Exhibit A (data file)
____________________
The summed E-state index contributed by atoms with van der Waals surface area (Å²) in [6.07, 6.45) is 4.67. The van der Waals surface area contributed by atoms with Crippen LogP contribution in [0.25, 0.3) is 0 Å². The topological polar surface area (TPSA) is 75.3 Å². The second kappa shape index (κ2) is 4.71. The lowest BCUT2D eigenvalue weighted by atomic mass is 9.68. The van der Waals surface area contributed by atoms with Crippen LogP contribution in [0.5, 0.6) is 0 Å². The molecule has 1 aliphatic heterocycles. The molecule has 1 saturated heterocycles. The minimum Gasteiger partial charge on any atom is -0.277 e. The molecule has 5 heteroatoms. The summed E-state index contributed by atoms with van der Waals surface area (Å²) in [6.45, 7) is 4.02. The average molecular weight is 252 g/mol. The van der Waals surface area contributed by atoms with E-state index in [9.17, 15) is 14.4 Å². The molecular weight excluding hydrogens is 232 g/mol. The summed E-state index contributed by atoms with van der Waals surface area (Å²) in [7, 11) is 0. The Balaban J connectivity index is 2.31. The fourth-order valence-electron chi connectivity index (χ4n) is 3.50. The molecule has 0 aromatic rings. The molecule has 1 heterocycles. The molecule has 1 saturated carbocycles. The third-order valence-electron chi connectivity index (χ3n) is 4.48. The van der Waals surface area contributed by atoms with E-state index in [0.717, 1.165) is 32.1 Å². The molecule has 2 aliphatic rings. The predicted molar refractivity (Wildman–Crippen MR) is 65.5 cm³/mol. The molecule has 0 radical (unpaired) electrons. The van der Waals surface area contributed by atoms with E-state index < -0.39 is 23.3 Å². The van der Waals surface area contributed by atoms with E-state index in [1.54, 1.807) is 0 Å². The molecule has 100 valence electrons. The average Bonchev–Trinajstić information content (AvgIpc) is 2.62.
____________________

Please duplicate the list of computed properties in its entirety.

The summed E-state index contributed by atoms with van der Waals surface area (Å²) in [6.07, 6.45) is 4.67. The van der Waals surface area contributed by atoms with Crippen LogP contribution in [0.25, 0.3) is 0 Å². The topological polar surface area (TPSA) is 75.3 Å². The second kappa shape index (κ2) is 4.71. The lowest BCUT2D eigenvalue weighted by atomic mass is 9.68. The van der Waals surface area contributed by atoms with Crippen LogP contribution in [0.5, 0.6) is 0 Å². The molecule has 1 aliphatic heterocycles. The molecule has 1 saturated heterocycles. The minimum Gasteiger partial charge on any atom is -0.277 e. The molecule has 5 heteroatoms. The summed E-state index contributed by atoms with van der Waals surface area (Å²) in [6.45, 7) is 4.02. The average molecular weight is 252 g/mol. The van der Waals surface area contributed by atoms with E-state index in [9.17, 15) is 14.4 Å². The molecular weight excluding hydrogens is 232 g/mol. The summed E-state index contributed by atoms with van der Waals surface area (Å²) in [7, 11) is 0. The Balaban J connectivity index is 2.31. The fourth-order valence-electron chi connectivity index (χ4n) is 3.50. The molecule has 0 aromatic rings. The molecule has 1 heterocycles. The molecule has 1 saturated carbocycles. The third-order valence-electron chi connectivity index (χ3n) is 4.48. The van der Waals surface area contributed by atoms with E-state index in [0.717, 1.165) is 32.1 Å². The molecule has 2 aliphatic rings. The predicted molar refractivity (Wildman–Crippen MR) is 65.5 cm³/mol. The molecule has 0 radical (unpaired) electrons. The van der Waals surface area contributed by atoms with E-state index < -0.39 is 23.3 Å². The van der Waals surface area contributed by atoms with E-state index in [1.54, 1.807) is 0 Å². The molecule has 100 valence electrons. The average Bonchev–Trinajstić information content (AvgIpc) is 2.62.